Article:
Lee’s reshuffle debaclePresident Lee Myung-bak’s August 8 cabinet reshuffle ended up a colossal failure. Kim Tae-ho, Shin Jae-min and Lee Jae-hoon, nominees for Prime Minister, Culture Minister and Knowledge Economy Minister respectively, all resigned voluntarily yesterday.
Watchers of the confirmation hearings will take their decision for granted because all of them had several flaws, including a series of lies, real estate speculation, tax evasion, and so on. It is fortunate that they made the right decision as they will not be able to do their jobs amid all those suspicions.
However, we are disappointed at the process leading to their resignation because the Blue House tried to push forward its nominees despite their defects as public office holders. The Blue House should first take responsibility for that. Before entering the second half of his term, President Lee described a “fair society” as his new vision. But if he turns a blind eye to his nominees’ illegal behaviour - in the name of social custom - his new goal cannot help but turn into an empty slogan.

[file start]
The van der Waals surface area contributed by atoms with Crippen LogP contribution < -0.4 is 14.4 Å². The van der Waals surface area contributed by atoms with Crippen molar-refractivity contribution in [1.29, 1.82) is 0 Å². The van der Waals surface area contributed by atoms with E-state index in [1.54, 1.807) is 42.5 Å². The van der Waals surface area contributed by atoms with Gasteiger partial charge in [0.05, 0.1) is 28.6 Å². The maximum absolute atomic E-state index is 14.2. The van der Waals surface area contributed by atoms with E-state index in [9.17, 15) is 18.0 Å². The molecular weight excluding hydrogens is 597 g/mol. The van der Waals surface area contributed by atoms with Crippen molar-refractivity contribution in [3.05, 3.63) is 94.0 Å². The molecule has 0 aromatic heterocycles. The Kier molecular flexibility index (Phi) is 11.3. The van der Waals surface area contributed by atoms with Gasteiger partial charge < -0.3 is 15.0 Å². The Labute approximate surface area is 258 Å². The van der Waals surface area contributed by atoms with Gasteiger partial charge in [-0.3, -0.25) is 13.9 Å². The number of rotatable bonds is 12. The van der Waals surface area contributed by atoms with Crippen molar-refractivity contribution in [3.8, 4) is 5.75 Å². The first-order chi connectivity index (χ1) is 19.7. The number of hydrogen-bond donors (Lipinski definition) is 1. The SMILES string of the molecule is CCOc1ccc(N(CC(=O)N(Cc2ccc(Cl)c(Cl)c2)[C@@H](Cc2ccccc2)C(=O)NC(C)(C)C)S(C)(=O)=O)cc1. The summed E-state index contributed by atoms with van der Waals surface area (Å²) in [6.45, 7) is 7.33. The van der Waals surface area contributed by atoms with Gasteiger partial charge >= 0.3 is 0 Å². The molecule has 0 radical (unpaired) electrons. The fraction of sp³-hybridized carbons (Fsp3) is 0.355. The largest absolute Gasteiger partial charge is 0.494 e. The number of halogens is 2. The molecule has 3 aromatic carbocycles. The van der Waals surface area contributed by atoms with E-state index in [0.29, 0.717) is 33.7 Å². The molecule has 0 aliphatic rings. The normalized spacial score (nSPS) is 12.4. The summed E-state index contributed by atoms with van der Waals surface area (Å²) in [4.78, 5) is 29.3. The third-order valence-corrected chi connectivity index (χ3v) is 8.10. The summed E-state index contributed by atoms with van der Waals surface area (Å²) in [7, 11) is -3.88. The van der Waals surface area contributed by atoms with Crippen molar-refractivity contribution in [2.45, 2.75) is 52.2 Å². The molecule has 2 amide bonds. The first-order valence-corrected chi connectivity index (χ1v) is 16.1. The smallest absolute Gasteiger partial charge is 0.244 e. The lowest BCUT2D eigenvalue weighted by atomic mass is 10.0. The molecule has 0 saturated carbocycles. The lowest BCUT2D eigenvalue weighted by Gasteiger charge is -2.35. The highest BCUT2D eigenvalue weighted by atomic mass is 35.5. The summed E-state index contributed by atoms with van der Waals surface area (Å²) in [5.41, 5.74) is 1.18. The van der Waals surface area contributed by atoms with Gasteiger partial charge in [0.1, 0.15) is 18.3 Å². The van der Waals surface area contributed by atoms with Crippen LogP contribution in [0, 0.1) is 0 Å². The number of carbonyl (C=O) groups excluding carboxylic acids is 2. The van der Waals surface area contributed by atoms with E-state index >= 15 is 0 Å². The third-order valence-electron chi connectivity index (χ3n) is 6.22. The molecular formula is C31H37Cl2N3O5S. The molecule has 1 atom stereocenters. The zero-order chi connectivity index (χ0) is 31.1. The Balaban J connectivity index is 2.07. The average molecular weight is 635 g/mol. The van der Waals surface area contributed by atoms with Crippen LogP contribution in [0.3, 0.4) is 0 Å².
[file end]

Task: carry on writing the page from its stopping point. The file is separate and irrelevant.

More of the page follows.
We welcome the resignation of the three candidates. However, that’s not all. If the administration cannot change a due diligence system riddled with defects, this farce is destined to keep going. The scrutinizing team at the Blue House should be responsible for its unbelievably porous screening system. At a confirmation hearing, one candidate even said that he had already informed the presidential team of all the suspicions raised about him. That means either the team or the president nominated him regardless, knowing all about the skeletons in his closet. The administration should ask itself whether its signature “pragmatism” values candidates’ competence more than their morality.
From now on, the Blue House should pick nominees for public office through much stricter scrutiny. If the president attempts again to appoint his confidants and skipping vital due diligence, it will face harsher criticism. Just in case the administration makes the public disappointed again, its morality will be put to a critical test of the people.
Public office holders - or aspirants - should also take the government’s reshuffling fiasco as an opportunity to look back on their own morality. Last Friday, President Lee stressed that public officials at the Blue House should first reflect on whether their past actions fit the standard of a “fair society” or not.
Today the level of morality the public expects of high government officials is much higher than in the past. If they cannot meet the citizens’ much stricter standards, they’d better give up their dreams of holding important government posts.